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Yugure no Kyoku

夕暮の曲

This is a piece of genre Koten from the Kinko Ryû - 琴古流 School.

History (John Singer):

This is an original piece of Ichigetsu-Ji Temple (the main Fuke Shu temple of Edo). Kinko Kurosawa I took this music and added it into his repertoire of Honkyoku pieces. Today "Yugure No Kyoku" cannot be found in other Shakuhachi schools.

It is said that this is one of the rare poetic pieces of the Kinko Ryu Honkyoku and that its melody is very emotional in nature

Yugure no Kyoku appears on the following albums

AlbumShakuhachiKotoShamisen
Aki no Yugure (Autumn Dusk) Kurahashi Yodo II

Castles In the Sky Allen Nyoshin Steir

Complete Collection of Honkyoku from the Kinko School - Vol 2 - Disc 3 Aoki Reibo II


Flute of the Misty Sea, The Andreas Fuyu Gutzwiller

    This is one of the programmatic pieces, which are not part of the religious tradition of the Kinko school. The title means "a piece for the evening dusk". According to a legend it was inspired by the sound if the evening bell of the Chion temple in Kyoto. Kurosawa Kinko had learned this piece from the Priest Hanrin at the Ichigetsu temple.

Grand Masters of the Shakuhachi Flute Yamaguchi Goro

    The title means "the Tune of Evening". It is said that this piece was composed from the musical impresions of the evening bell of Chi-On-In, a famous temple in Kyoto. There are some sections which suggest the sounds of the temple bell. This is an artistic music and not of religious use.

Jin Nyodo No Shakuhachi 04 Jin Nyodo

Kinko Ryu Honkyoku - 7 Aoki Reibo II

Kinko Ryu Shakuhachi - Koten Honkyoku - Kindai Shakuhachi Gaku Yamaguchi Goro

Kinko Ryu Shakuhachi Honkyoku Notomi Judo I


Makoto Shinjitsu - with a heart of true sincerity Ronnie Nyogetsu Reishin Seldin

    Yugure no Kyoku is also a Kinko-ryu Honkyoku, and literally means "the evening bell". The bell which this composition refers to is that of Chio-in Temple in Kyoto. The bell is very famous for being rung on New Year's eve every year. It is rung 108 times, to rid humanity of its 108 sins.


Meditative Shakuhachi Solos Daniel Nyohaku Soergel

Prayer for the Missing, A Daniel Nyohaku Soergel

Shakuhachi - Ryudo - 02 Takahashi Ryudo


Shakuhachi Bell John Singer

    This title means the tune of evening or Twilight Bell. It is said that this piece was composed from musical impressions of the evening bell of Chi-On-In, a famous temple in Kyoto. There are numerous sections which suggest the sounds of the temple bell. This piece is one of the rare poetic Honkyoku pieces having a melody which is very emotional in nature.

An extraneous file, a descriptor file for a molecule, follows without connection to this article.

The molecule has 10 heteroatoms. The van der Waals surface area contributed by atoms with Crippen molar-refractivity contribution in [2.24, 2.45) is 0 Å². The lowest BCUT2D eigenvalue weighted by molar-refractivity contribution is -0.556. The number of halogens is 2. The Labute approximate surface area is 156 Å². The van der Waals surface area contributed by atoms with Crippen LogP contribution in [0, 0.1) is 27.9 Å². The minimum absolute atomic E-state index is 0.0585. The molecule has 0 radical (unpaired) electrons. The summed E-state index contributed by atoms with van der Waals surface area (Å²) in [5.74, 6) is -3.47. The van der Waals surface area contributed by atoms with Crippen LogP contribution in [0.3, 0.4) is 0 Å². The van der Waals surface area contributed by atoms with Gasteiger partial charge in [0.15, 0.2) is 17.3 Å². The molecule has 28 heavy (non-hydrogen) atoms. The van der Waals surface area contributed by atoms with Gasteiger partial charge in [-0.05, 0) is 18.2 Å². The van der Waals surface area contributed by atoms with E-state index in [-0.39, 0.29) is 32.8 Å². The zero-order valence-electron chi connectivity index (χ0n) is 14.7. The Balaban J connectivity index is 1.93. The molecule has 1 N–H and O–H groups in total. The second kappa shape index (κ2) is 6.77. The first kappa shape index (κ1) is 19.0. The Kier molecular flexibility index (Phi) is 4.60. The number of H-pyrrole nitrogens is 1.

Shakuhachi Meijin Sen Yamaguchi Goro


Shakuhachi Meijin Sen 39 Yamaguchi Goro

Shakuhachi no Shinzui-Shakuhachi Honkyoku - 05 Yamaguchi Goro

Sui Zen - Blowing Meditation on the Shakuhachi - 04 Ronnie Nyogetsu Reishin Seldin

    The title, Yugure No Kyoku, means tune of the evening, or "sunset piece." It provides a musical impression of
    the sound of the Evening Bell of the Chio-In (or Chioin) Temple in Kyoto, expressing the komuso's solitary nature with no wife, no children, and no thoughts.

    The bell at Chio-In is traditionally rung 108 times on New Year's Eve, to ring out the 108 sins of mankind.

    The writing on the left of Kurahashi Yodo' s transcribed sheet music indicates that this piece was written in Kyoto, but there are conflicting thoughts about whether it was actually from Tokyo. Kinko Kurasawa supposedly got his version from the priest Hanrin at Ichigetsu Ji Temple, which was the main Fuke Shu temple in Edo, the city that now is Tokyo.

    The origin of the piece could be important because traditionally, honkyoku from Kyoto are played using traditional forms; pieces from Tokyo can use more "modem" sounds.

    The piece has a melancholy feeling until the high notes are reached. We can assume that this depicts transcendence of the world's sins. Although this piece has a religious theme, it was actually performed for entertainment, not meditation.

Wind in the Reeds Ronnie Nyogetsu Reishin Seldin

    The title of this honkyoku means "Evening Song", and the music describes the slow, rolling sound of the famous bell at Chioin Temple of Kyoto, as is heard at the end of the day.

Zen Music - III Yamaguchi Goro

    The title means 'the Tune of Evening." It is said that this piece was composed form the musical impressions of the evening bell of Chi-On-In, a famous temple in Kyoto. There are some sections which suggest the sounds of the temple bell. This is an artistic music and not of religious use.


Zen Music with Ancient Shakuhachi - Disc 1 John Singer

    (Twilight Bell) This is an original piece of Ichigetsu-ji Temple (the main Fuke Sect temple of Edo). Kinko Kurosawa (founder of the Kinko Ryu) took this music and added it into his repertoire. Yugure No Kyoku is one of the rare poetic Honkyoku of the Kinko Ryu and its melody is very emotional in nature.


The International Shakuhachi Society - 2017